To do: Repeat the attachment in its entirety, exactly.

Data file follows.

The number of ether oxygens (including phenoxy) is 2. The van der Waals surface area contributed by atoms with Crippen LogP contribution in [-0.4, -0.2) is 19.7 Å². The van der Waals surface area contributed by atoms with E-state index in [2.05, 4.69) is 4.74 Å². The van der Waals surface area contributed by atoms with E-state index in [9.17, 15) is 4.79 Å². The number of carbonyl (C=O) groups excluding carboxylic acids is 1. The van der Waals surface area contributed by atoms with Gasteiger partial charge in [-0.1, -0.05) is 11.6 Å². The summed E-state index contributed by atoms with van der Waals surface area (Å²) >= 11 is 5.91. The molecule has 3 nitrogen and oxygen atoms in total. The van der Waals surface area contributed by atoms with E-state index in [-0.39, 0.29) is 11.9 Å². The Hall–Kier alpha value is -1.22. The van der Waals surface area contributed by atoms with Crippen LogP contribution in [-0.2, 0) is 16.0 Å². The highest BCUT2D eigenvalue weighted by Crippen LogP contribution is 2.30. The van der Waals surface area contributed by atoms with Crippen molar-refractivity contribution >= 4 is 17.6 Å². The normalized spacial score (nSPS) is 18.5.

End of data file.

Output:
The number of ether oxygens (including phenoxy) is 2. The van der Waals surface area contributed by atoms with Crippen LogP contribution in [-0.4, -0.2) is 19.7 Å². The van der Waals surface area contributed by atoms with E-state index in [2.05, 4.69) is 4.74 Å². The van der Waals surface area contributed by atoms with E-state index in [9.17, 15) is 4.79 Å². The number of carbonyl (C=O) groups excluding carboxylic acids is 1. The van der Waals surface area contributed by atoms with Gasteiger partial charge in [-0.1, -0.05) is 11.6 Å². The summed E-state index contributed by atoms with van der Waals surface area (Å²) >= 11 is 5.91. The molecule has 3 nitrogen and oxygen atoms in total. The van der Waals surface area contributed by atoms with E-state index in [-0.39, 0.29) is 11.9 Å². The Hall–Kier alpha value is -1.22. The van der Waals surface area contributed by atoms with Crippen LogP contribution in [-0.2, 0) is 16.0 Å². The highest BCUT2D eigenvalue weighted by Crippen LogP contribution is 2.30. The van der Waals surface area contributed by atoms with Crippen molar-refractivity contribution >= 4 is 17.6 Å². The normalized spacial score (nSPS) is 18.5.